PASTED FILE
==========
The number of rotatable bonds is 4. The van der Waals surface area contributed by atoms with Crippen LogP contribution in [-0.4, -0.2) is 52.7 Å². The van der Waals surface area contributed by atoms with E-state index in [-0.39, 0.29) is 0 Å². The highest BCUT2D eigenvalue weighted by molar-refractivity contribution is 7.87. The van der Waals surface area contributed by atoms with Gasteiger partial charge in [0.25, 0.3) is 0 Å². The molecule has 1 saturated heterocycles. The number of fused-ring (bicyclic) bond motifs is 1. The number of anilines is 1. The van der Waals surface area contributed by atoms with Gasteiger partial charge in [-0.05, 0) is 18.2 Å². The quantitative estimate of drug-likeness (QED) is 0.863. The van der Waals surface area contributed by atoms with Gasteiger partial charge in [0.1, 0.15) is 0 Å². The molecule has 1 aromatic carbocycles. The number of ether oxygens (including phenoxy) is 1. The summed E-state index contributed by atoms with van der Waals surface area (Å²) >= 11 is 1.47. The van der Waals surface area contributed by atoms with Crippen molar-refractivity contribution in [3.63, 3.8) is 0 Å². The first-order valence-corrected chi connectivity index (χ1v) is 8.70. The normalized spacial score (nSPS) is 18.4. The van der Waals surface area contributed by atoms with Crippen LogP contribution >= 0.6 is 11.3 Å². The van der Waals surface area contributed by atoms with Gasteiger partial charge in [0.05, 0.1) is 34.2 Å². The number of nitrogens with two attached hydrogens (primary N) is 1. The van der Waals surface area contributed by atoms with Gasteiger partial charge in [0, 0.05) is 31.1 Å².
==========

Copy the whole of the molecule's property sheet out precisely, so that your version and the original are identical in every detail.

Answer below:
The number of rotatable bonds is 4. The van der Waals surface area contributed by atoms with Crippen LogP contribution in [-0.4, -0.2) is 52.7 Å². The van der Waals surface area contributed by atoms with E-state index in [-0.39, 0.29) is 0 Å². The highest BCUT2D eigenvalue weighted by molar-refractivity contribution is 7.87. The van der Waals surface area contributed by atoms with Gasteiger partial charge in [0.25, 0.3) is 0 Å². The molecule has 1 saturated heterocycles. The number of fused-ring (bicyclic) bond motifs is 1. The number of anilines is 1. The van der Waals surface area contributed by atoms with Gasteiger partial charge in [-0.05, 0) is 18.2 Å². The quantitative estimate of drug-likeness (QED) is 0.863. The van der Waals surface area contributed by atoms with Gasteiger partial charge in [0.1, 0.15) is 0 Å². The molecule has 1 aromatic carbocycles. The number of ether oxygens (including phenoxy) is 1. The summed E-state index contributed by atoms with van der Waals surface area (Å²) >= 11 is 1.47. The van der Waals surface area contributed by atoms with Crippen molar-refractivity contribution in [3.63, 3.8) is 0 Å². The first-order valence-corrected chi connectivity index (χ1v) is 8.70. The normalized spacial score (nSPS) is 18.4. The van der Waals surface area contributed by atoms with Crippen LogP contribution >= 0.6 is 11.3 Å². The van der Waals surface area contributed by atoms with Gasteiger partial charge in [0.05, 0.1) is 34.2 Å². The number of nitrogens with two attached hydrogens (primary N) is 1. The van der Waals surface area contributed by atoms with Gasteiger partial charge in [0, 0.05) is 31.1 Å².